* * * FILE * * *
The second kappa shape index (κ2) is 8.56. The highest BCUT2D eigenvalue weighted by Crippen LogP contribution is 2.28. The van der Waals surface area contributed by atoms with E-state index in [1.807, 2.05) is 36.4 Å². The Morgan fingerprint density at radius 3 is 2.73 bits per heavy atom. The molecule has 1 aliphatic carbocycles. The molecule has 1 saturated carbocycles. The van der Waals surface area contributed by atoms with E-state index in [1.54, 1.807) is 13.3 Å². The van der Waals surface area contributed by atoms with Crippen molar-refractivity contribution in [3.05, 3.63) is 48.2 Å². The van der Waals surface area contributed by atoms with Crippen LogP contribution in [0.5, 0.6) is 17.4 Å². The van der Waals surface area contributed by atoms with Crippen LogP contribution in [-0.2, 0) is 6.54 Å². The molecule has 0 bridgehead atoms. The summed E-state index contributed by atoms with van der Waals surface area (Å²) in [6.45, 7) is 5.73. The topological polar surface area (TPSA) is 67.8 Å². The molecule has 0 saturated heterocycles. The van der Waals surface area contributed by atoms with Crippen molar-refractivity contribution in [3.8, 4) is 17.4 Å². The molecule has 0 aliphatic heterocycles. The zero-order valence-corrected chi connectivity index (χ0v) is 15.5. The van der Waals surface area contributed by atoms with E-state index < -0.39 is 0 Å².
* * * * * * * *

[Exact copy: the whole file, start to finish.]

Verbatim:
The second kappa shape index (κ2) is 8.56. The highest BCUT2D eigenvalue weighted by Crippen LogP contribution is 2.28. The van der Waals surface area contributed by atoms with E-state index in [1.807, 2.05) is 36.4 Å². The Morgan fingerprint density at radius 3 is 2.73 bits per heavy atom. The molecule has 1 aliphatic carbocycles. The molecule has 1 saturated carbocycles. The van der Waals surface area contributed by atoms with E-state index in [1.54, 1.807) is 13.3 Å². The van der Waals surface area contributed by atoms with Crippen molar-refractivity contribution in [3.05, 3.63) is 48.2 Å². The van der Waals surface area contributed by atoms with Crippen LogP contribution in [0.5, 0.6) is 17.4 Å². The van der Waals surface area contributed by atoms with Crippen LogP contribution in [-0.2, 0) is 6.54 Å². The molecule has 0 bridgehead atoms. The summed E-state index contributed by atoms with van der Waals surface area (Å²) in [6.45, 7) is 5.73. The topological polar surface area (TPSA) is 67.8 Å². The molecule has 0 saturated heterocycles. The van der Waals surface area contributed by atoms with Crippen molar-refractivity contribution in [3.8, 4) is 17.4 Å². The molecule has 0 aliphatic heterocycles. The zero-order valence-corrected chi connectivity index (χ0v) is 15.5. The van der Waals surface area contributed by atoms with E-state index < -0.39 is 0 Å².